From today, telco and internet service providers are obliged to capture and store your metadata for two years for access by authorised government agencies under the Telecommunications (Interception and Access) Amendment (Data Retention) Act 2015 (Cth), which amends the Telecommunications (Interception and Access) Act 1979 (Cth).
By the time you finish reading this sentence, your service provider may have recorded your access to the internet, the time of your access and your approximate location.
Unless your service provider is struggling with implementation, in which case they would have submitted an implementation plan to the Commonwealth Attorney-General’s Department, detailing how they plan to implement full compliance by April 2017. In the meantime, Internet Australia, the peak body representing Australian internet users, called for a review of the data retention regime yet again, less than a week before its implementation, highlighting remaining areas of concern, such as:
- the length of the proposed retention;
- the level of oversight within agencies able to access the data;
- government funding for the implementation; and
- the location and methods of storage of the collected metadata from a security perspective.
John Stanton, the Chief Executive Officer of Communications Alliance, the peak Australian body representing the telecommunications industry, reportedly noted many service providers are still waiting to hear from the government about whether their implementation plans have been approved, and when government subsidies toward the upfront capital costs of the implementation will be distributed.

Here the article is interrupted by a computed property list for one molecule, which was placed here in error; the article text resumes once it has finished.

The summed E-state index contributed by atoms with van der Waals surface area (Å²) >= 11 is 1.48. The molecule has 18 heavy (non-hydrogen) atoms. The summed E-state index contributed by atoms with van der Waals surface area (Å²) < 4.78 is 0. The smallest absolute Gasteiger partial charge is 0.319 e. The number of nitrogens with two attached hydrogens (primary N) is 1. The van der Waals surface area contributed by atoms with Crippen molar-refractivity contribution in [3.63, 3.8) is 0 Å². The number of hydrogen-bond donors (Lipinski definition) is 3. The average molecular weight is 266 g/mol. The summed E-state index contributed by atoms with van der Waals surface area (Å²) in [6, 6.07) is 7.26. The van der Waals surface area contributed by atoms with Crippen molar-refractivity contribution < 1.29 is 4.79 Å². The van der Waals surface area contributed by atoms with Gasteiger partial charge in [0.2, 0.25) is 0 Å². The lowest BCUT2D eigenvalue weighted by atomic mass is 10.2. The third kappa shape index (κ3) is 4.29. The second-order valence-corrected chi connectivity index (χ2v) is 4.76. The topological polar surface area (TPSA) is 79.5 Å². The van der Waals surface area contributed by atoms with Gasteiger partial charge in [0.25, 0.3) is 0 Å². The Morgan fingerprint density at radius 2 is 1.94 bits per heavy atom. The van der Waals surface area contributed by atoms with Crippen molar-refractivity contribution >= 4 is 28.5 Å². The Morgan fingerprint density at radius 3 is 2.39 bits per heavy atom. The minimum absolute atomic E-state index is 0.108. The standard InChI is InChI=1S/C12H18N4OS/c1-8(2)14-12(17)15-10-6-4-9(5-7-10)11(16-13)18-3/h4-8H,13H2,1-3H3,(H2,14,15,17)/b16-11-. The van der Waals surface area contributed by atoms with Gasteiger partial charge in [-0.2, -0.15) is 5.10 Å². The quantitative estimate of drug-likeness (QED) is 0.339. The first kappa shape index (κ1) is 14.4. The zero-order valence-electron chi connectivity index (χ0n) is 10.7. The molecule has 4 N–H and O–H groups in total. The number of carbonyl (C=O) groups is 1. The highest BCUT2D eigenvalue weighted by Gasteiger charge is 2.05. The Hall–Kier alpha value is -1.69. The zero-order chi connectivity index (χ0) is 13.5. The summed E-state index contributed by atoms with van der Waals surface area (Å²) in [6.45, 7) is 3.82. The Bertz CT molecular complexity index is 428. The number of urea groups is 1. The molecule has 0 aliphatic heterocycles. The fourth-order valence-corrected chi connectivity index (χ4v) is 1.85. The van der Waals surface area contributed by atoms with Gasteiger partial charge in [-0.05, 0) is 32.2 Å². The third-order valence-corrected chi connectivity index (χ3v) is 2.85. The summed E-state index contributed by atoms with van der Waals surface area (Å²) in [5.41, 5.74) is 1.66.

The data retention law does not require that your browser history be recorded, so the web address of the site(s) you are visiting is not required to be captured. This makes me question how useful such data would be from a national security agency perspective – after all, you could be looking at, or searching for, fluffy cats … or something very sinister – but the data collected under the new law need not capture that information.
Having said that, service providers may record destination IP addresses regardless, and many of them are likely to do so, as removing that information from the data set captured may be difficult and costly. This means that destination IP addresses, bundled up with data collected under the retention regime, will also most likely become available to those government agencies authorised to access the data captured.
Part 5‑1A—Data retention
Division 1—Obligation to keep information and documents
187A Service providers must keep certain information and documents
(1) A person (a service provider) who operates a service to which this Part applies (a relevant service) must keep, or cause to be kept, for the period specified in section 187C:
(a) information of a kind prescribed by the regulations; or
(b) documents containing information of that kind;
relating to any communication carried by means of the service.
(2) The kinds of information prescribed for the purposes of paragraph (1)(a) must relate to one or more of the following matters:
(a) characteristics of any of the following:
(i) the subscriber of a relevant service;
(ii) an account relating to a relevant service;
(iii) a telecommunications device relating to a relevant service;
(iv) another relevant service relating to a relevant service;
(b) the source of a communication;
(c) the destination of a communication;
(d) the date, time and duration of a communication, or of its connection to a relevant service;
(e) the type of a communication, or a type of relevant service used in connection with a communication;
(f) the location of equipment, or a line, used in connection with a communication.
(4) This section does not require a service provider to keep, or cause to be kept:
(a) information that is the contents or substance of a communication; or
Note: This paragraph puts beyond doubt that service providers are not required to keep information about telecommunications content.
(b) information that: